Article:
Although small businesses were a little more optimistic in August according to the National Federation of Independent Business, its monthly report (.pdf) shows that they continue to struggle. The commentary also makes something else clear: Washington is part of the problem, not the solution. In particular, they call out Democrats, looking forward to the change of guard in Congress widely expected in November.
The optimism index rose in August to 88.8 from 88.1. That might sound pretty good, but it remains quite low -- even lower than from April through June. Here's a chart to provide some perspective:
The NFIB appears to believe that the government, and Democrats in particular, should shoulder some of the blame here for impotent economic policy. The commentary section the August report begins with this analogy that compares the government to a business, asserting the shareholders -- the people-- are displeased:
The Index has been below 93 every month since January 2008 (32 months), and below 90 for 25 of those months, all readings typical of a weak or recession-mired economy. Near the beginning of the recession in 2008, USA Inc. shareholders elected a new CEO and management team but unfortunately the change in leadership did nothing to curb the recession. In fact, the economy only got worse while new policy tactics enacted by management made little sense in terms of dealing with the main problems. Now, the shareholders are more than restless and unnerved by what they see coming out of Washington. New solutions to the problems continue to be announced, but confidence in management is very low and continues to decline. The next shareholder meeting many board members will be gone, replaced with a new set of ideas and focus.
There's no mistaking the tone here: the NFIB is not a fan of the Democrats' policy thus far. But what about the President's recent suggestions to help business? They don't like those either. In an interview on CNBC this morning NFIB's chief economist William Dunkelberg responded to a question about the $30 billion small business lending plan, saying:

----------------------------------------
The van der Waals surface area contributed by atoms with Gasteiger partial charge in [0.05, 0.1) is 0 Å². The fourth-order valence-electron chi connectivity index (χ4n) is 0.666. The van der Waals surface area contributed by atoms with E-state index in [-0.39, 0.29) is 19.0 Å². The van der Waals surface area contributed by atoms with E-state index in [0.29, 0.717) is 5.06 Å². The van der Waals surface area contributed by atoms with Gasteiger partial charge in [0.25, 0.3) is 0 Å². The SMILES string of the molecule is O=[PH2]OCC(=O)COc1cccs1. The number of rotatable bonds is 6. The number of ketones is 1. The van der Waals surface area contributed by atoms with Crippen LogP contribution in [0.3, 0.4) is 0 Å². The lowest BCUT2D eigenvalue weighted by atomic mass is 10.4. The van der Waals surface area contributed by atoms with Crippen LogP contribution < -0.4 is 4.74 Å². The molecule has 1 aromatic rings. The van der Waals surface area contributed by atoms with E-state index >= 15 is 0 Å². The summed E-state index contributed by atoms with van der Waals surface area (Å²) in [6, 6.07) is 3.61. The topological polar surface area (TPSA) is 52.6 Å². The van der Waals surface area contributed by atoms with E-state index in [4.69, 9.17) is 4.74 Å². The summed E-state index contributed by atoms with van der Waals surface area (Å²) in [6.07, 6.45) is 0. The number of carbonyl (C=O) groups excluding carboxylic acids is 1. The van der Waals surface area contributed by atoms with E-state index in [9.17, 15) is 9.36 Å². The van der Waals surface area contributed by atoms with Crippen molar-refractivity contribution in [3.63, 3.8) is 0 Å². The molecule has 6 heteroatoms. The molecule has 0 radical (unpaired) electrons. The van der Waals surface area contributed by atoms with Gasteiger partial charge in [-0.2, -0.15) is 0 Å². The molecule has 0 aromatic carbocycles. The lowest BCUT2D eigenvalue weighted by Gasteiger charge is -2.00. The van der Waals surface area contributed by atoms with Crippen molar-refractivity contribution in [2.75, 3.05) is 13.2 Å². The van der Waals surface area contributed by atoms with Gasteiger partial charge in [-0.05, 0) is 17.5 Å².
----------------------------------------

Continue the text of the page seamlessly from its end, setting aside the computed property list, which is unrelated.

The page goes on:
The President calls them job creation bills, but that's his perspective. That's like 'change we can believe in.' Well, change isn't always the right kind of change. This doesn't work. Here, let me give you a quick simple example. Let's have a tax cut that gives a small business owner $30,000. Are they going to spend that $30,000 to hire a worker who can only increase sales by $10,000 or maybe nothing? The worker can't pay for him or herself, you're not going to spend the $30,000 on it. Give them an interest-free loan for $30,000. Are they going to invest it in a piece of equipment that won't to pay for itself? These are investments, and that's the problem that we have. $30 billion for small banks to make small business loans -- wait a minute: there are a trillion and a quarter excess reserves now being held by the banks at the Fed. My little bank -- we have like $12 or $13 million in excess reserves we would love to lend out. But you know what? 52%, a record 52% of small businesses, said we don't even want a loan. We have no use for the money right now.
Instead of the current proposals out there, Dunkelberg said small businesses would be better off with something like a payroll tax holiday to reinvigorate consumer demand.
As Dunkelberg says, businesses just aren't very concerned with credit these days. From the NFIB report:
A near record low 31 percent of all owners reported borrowing on a regular basis, which is then not surprising that reported and planned capital spending are at 35 year record low levels. Those looking for loans predominately are looking for cash flow support, not funds to expand or hire (see Small Business Credit in a Recession, 12/09). A net 12 percent reported loans harder to get than in their last attempt, one point lower than July. Overall, 91 percent of the owners reported all their credit needs met or they did not want to borrow, unchanged from July. Only four percent cited financing as their top business problem.
Instead, poor sales are driving their hardship, with 31% of respondents saying it's the single biggest problem they face. Although sales fell in August, the small firms polled were more optimistic about the future, which drove the rise in the Index:
Yet, this optimism isn't enough to encourage them to hire. Although firms had slightly more job openings, fewer are looking to hire in the next three months:
Why would hiring slow with optimism rising? Part of the reason why is that inventories are too high. They've been rising aggressively most of the year, while firms have started planning to reduce them:
The problem small businesses are experiencing is the same that's causing the very slow recovery. Consumers continue to spend apprehensively. And just as the broader recovery, if weak demand persists, so will the problems of small business.
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